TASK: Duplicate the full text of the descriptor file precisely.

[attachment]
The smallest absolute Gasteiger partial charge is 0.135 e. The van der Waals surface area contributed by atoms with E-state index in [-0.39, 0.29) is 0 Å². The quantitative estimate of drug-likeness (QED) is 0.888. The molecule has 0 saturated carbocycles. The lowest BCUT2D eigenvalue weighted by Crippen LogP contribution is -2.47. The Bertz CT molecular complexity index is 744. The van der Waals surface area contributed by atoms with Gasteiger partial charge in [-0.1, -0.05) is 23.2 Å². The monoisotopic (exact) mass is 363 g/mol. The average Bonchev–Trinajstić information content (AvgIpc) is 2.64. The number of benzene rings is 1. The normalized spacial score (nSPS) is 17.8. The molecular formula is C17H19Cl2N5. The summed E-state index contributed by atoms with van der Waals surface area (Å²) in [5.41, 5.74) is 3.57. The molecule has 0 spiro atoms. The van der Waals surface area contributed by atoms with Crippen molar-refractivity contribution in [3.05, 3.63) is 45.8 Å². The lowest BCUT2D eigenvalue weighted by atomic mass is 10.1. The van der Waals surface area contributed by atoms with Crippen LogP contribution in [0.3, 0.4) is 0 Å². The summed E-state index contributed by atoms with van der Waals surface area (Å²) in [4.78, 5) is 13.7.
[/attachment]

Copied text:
The smallest absolute Gasteiger partial charge is 0.135 e. The van der Waals surface area contributed by atoms with E-state index in [-0.39, 0.29) is 0 Å². The quantitative estimate of drug-likeness (QED) is 0.888. The molecule has 0 saturated carbocycles. The lowest BCUT2D eigenvalue weighted by Crippen LogP contribution is -2.47. The Bertz CT molecular complexity index is 744. The van der Waals surface area contributed by atoms with Gasteiger partial charge in [-0.1, -0.05) is 23.2 Å². The monoisotopic (exact) mass is 363 g/mol. The average Bonchev–Trinajstić information content (AvgIpc) is 2.64. The number of benzene rings is 1. The normalized spacial score (nSPS) is 17.8. The molecular formula is C17H19Cl2N5. The summed E-state index contributed by atoms with van der Waals surface area (Å²) in [5.41, 5.74) is 3.57. The molecule has 0 spiro atoms. The van der Waals surface area contributed by atoms with Crippen molar-refractivity contribution in [3.05, 3.63) is 45.8 Å². The lowest BCUT2D eigenvalue weighted by atomic mass is 10.1. The van der Waals surface area contributed by atoms with Crippen LogP contribution in [0.3, 0.4) is 0 Å². The summed E-state index contributed by atoms with van der Waals surface area (Å²) in [4.78, 5) is 13.7.